Every Sunday we welcome coarse fishing all-rounder Colin Mitchell.
For many years Colin was a senior Angler’s Mail magazine staff man and he has enjoyed a long, interesting journalism career.
He understands match fishing, pleasure fishing, carp fishing – the lot.
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WINTER has kicked in, which means over the next few months you are going to face much tougher angling conditions.
Of course there will be red letter days when you can catch loads but most of the time your are going to have to work hard to get a few fish. Is there an easy answer to netting a few specimens? In my book the answer is yes – keep everything simple.
Here are ten tips which could just see you land a few more fish.
- Watch the weather. A river that is coloured but dropping is good. Likewise a settled spell of three days or more of warmer weather will switch on the fish.
- Fish light. Fish don’t fight as hard in winter, scale down those hooks and line diameters. You will be surprised what you can land on a size 20 hook to just 1.5 lb line.
- Target species. Don’t just cast in and hope. Think about what you are going to catch. Perch will feed in the cold, as will roach, but both like darker days. Bream and skimmers tend to feed in bad weather, especially if there is a bit of colour and ripple.
- Eat and drink. You can wait ages in cold weather to get a bite. Make sure you stay alert by eating and having warm drinks.
- Feed sparingly. You can’t take out what you have already fed…but you can up the feeding if you start getting more bites. Generally speaking, certainly on stillwaters and canals, feed light and then don’t put in very much more until you start getting bites.
- Worms catch anything. When all else fails the trusty old worm can catch virtually every species. Chop up a few to feed and ensure you fish accurately over the top of the bits. Don’t think a small worm or small piece of worm is best…sometimes it pays to go the other way and fish a massive lobworm on the hook.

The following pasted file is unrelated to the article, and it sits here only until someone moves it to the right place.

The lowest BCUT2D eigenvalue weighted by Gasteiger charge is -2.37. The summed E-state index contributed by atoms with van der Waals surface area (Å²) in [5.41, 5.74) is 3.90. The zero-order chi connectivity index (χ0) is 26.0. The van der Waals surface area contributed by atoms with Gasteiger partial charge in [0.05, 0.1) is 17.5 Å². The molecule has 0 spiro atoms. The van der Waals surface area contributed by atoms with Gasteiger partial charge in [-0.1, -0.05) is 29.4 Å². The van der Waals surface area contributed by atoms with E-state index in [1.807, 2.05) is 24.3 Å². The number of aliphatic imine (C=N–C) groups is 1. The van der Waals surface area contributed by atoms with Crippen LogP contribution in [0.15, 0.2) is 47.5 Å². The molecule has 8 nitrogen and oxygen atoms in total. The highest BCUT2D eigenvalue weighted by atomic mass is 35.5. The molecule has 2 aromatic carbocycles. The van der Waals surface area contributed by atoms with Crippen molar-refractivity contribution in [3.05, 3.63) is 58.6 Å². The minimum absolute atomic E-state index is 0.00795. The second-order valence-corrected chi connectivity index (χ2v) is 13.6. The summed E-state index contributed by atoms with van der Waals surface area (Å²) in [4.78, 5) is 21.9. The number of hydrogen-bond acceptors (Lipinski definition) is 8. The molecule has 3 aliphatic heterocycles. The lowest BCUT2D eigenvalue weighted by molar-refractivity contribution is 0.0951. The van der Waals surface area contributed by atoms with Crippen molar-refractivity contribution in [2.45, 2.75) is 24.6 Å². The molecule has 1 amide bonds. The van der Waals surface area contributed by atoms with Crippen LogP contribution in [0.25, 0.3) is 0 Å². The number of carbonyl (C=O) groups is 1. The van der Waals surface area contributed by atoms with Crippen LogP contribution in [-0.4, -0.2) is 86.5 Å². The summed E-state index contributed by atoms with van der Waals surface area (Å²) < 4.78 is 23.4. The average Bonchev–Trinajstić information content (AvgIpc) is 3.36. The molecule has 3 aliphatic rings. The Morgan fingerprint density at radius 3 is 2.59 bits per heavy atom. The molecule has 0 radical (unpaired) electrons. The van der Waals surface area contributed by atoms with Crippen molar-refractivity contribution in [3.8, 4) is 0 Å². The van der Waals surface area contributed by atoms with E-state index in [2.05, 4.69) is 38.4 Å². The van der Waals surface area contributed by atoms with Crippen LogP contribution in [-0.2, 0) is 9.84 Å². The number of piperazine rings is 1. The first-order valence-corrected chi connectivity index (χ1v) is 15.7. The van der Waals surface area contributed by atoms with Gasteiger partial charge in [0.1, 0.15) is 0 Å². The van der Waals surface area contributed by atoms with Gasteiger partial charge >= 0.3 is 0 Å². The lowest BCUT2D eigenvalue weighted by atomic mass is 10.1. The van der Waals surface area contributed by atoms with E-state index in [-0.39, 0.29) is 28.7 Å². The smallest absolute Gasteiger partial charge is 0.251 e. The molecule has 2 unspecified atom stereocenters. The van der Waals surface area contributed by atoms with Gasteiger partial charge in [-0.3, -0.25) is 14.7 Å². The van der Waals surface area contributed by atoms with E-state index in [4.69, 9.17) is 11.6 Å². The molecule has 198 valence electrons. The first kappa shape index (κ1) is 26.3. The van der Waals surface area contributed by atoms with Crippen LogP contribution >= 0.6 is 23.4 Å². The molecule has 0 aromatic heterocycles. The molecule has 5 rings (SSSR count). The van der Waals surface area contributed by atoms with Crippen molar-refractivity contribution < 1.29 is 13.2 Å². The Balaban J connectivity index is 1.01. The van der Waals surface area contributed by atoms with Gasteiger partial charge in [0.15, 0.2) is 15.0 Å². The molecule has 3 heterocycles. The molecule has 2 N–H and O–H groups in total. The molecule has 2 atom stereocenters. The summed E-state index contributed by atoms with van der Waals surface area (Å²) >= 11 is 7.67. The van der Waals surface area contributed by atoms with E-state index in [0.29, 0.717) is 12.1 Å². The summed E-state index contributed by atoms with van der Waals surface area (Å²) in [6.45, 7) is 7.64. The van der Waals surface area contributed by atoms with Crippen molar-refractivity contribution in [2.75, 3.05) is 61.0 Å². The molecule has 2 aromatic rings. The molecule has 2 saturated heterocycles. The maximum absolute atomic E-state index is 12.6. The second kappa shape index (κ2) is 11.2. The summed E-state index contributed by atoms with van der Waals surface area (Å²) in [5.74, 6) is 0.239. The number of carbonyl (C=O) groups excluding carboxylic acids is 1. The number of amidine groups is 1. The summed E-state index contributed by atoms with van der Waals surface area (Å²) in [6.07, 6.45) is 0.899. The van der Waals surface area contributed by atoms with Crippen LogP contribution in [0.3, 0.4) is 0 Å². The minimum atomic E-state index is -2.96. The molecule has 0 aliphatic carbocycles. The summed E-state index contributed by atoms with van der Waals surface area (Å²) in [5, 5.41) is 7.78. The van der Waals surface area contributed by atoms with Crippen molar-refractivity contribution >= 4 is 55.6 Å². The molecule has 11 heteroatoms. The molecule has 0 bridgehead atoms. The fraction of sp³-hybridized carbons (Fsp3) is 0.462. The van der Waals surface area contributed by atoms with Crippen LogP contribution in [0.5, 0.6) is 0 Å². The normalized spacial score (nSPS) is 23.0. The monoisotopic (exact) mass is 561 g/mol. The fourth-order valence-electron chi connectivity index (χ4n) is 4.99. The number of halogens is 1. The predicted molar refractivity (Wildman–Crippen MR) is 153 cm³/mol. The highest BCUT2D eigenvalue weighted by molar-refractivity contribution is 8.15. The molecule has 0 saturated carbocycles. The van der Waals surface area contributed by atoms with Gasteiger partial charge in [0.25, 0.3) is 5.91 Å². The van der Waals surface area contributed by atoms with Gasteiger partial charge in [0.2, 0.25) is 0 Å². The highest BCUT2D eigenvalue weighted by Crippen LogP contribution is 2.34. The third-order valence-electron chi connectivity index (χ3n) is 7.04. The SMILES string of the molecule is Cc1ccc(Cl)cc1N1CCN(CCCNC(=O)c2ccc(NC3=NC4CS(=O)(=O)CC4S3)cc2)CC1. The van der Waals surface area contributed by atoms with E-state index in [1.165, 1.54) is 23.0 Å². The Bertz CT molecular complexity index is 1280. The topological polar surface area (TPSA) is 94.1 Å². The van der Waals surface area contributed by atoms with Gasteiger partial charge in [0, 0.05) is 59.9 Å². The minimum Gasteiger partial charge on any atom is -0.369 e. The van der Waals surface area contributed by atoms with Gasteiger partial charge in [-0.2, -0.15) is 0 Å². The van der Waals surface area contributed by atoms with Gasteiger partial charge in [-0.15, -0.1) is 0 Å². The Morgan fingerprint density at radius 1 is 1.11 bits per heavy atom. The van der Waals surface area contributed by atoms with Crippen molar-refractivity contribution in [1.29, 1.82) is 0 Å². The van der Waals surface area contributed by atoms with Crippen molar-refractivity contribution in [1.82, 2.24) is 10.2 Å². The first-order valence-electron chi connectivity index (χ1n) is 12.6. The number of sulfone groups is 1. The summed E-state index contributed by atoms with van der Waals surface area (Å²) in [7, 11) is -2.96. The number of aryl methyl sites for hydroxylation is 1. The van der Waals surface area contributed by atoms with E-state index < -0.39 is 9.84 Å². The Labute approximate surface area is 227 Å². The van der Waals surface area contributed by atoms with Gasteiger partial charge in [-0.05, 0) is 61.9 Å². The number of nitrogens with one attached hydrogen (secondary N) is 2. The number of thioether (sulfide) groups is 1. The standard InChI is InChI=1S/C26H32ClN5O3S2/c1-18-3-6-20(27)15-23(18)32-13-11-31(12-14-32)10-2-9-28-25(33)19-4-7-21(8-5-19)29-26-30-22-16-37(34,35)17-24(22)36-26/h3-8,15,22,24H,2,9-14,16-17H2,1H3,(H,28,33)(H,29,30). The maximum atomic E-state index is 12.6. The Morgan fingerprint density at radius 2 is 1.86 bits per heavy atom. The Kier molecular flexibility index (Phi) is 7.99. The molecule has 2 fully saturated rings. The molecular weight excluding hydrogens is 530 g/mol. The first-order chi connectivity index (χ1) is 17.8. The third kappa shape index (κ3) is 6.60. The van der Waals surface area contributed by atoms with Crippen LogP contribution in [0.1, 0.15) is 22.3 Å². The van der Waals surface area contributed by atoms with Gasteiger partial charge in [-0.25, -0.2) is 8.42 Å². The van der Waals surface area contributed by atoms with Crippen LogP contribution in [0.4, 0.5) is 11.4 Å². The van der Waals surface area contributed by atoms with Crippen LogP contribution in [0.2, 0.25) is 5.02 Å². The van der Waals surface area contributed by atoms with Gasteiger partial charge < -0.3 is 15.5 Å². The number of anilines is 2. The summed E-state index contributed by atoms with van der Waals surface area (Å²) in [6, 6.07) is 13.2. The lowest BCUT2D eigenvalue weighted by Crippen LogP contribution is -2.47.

- Casters are a great feed. They lay on the bottom until the fish find them, they can tempt larger fish and other baits can be fished over them. Don’t feed too many – they are to fish what eating donuts is like for us! Lovely but filling.
- Big isn’t always best. Small maggots like pinkies and squatts can often catch when bigger maggots fail. Fluoro pinkies fished singly or in doubles can score well over small, hard nuggets of groundbait.
- Bright is best – that’s baits not your clothing! Sweetcorn and bread can be seen from great distances so in clear winter water they are great baits for fish to home in on. This means you don’t have to feed so much.
- Don’t hammer you swim. If you catch a fish or two from one area, try another spot in your swim to give that spot a rest – or even better change swims if you can.
If you’ve got a winter fishing problem drop us a line and we will see if we can help to solve it for you. Just because the weather is cold doesn’t mean you have to hang up your rods until the Spring.
There are times in winter when you catch so many fish you wonder what’s happened. It’s all about timing, getting things right and thinking a lot more about your sport than you did during the warmer months.
Chub, grayling and gudgeon will often show in the coldest of weathers. All other coarse species have to eat sometime, so don’t give up!
Fishing through holes in the ice can produce some fantastic sport. But under no circumstances walk onto the ice and risk your life.
COLIN MITCHELL WILL BE BACK WITH HIS POPULAR PLEASURE FISHING BLOG NEXT SUNDAY.
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